Chronister v. Metts
UNPUBLISHED UNITED STATES COURT OF APPEALS FOR THE FOURTH CIRCUIT
ALAN DALE CHRONISTER, Plaintiff - Appellant, versus JAMES R. SERVICES, METTS, Sheriff; PRISON HEALTH Defendants - Appellees.
Appeal from the United States District Court for the District of South Carolina, at Charleston. Henry M. Herlong, Jr., District Judge; Robert S. Carr, Magistrate Judge. (2:04-cv-22848-HMH)
September 27, 2006
October 31, 2006
Before WILKINSON, WILLIAMS, and GREGORY, Circuit Judges.
Affirmed by unpublished per curiam opinion.
Alan Dale Chronister, Appellant Pro Se. William Henry Davidson, II, DAVIDSON, MORRISON & LINDEMANN, P.A., Columbia, South Carolina; Ashley S. Heslop, TURNER, PADGET, GRAHAM & LANEY, P.A., Charleston, South Carolina, for Appellees.
Unpublished opinions are not binding precedent in this circuit. See Local Rule 36(c).
PER CURIAM: Alan Dale Chronister appeals the magistrate judge's order denying Chronister's motion to appoint counsel, the district
court's order accepting the magistrate judge's recommendation and denying relief on his 42 U.S.C. § 1983 (2000) complaint, and the district court's order denying Chronister's motion filed under Fed. R. Civ. P. 59(e). We have reviewed the record and find that there
was no abuse of discretion in the denial of the motions to appoint counsel and for reconsideration. Accordingly, we affirm those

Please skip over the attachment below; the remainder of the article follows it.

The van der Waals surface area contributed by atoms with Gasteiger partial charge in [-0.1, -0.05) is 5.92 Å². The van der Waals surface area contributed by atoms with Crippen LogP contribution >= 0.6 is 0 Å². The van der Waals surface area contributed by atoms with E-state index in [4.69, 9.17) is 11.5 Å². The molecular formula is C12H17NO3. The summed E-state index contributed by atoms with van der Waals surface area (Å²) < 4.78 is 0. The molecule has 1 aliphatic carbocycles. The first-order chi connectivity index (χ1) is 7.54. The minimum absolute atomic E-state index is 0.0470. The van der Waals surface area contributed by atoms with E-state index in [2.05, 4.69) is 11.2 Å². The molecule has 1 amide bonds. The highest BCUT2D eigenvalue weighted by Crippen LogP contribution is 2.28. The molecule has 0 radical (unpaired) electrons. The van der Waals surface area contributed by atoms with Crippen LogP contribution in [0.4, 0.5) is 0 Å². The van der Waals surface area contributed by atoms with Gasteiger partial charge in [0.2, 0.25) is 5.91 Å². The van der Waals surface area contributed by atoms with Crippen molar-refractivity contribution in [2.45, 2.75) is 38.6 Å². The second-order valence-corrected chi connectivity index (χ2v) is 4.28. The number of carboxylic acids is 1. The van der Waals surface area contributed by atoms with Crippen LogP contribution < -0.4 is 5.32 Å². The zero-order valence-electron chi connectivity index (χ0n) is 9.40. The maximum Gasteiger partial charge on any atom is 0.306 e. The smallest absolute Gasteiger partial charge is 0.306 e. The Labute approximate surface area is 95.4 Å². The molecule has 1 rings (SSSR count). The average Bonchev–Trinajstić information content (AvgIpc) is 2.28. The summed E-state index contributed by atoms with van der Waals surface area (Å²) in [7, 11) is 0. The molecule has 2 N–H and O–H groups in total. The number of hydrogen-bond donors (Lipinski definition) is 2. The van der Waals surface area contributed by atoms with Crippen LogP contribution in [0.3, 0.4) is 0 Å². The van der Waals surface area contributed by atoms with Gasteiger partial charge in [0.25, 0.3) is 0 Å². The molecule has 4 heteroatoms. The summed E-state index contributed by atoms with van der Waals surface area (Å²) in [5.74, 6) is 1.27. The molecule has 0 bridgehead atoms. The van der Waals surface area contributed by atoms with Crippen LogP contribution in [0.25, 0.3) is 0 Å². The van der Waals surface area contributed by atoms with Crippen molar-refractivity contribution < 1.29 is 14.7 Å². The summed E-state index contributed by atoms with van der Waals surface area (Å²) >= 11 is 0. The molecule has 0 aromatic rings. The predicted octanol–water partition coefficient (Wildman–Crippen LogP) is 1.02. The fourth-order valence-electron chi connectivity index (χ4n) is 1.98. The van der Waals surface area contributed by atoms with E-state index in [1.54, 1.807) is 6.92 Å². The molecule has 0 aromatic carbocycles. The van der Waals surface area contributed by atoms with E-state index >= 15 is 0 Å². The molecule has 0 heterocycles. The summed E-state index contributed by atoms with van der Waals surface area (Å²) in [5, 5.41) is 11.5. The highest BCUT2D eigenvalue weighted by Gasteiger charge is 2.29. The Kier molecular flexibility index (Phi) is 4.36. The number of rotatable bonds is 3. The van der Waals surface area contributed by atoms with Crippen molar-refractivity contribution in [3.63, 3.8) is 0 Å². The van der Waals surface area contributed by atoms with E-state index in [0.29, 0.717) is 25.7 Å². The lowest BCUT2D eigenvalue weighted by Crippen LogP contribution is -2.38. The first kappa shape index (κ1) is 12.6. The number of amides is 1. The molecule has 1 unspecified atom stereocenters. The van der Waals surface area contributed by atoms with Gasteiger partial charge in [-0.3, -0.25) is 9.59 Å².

orders for the reasons stated by the district court. Chronister v. Metts, No. 2:04-cv-22848-HMH (D.S.C. Feb. 15, 2005; Mar. 28, 2006). Turning to the district court's order accepting the magistrate judge's recommendation and denying § 1983 relief, we note that Chronister failed to challenge the bases for the district court's rejection of his claims in his informal appellate brief. Thus, he has waived appellate review of that order. See 4th Cir.
R. 34(b) ("The Court will limit its review to the issues raised in the informal brief."). We deny Chronister's motion to appoint
counsel and dispense with oral argument because the facts and legal contentions are adequately presented in the materials before the court and argument would not aid the decisional process.
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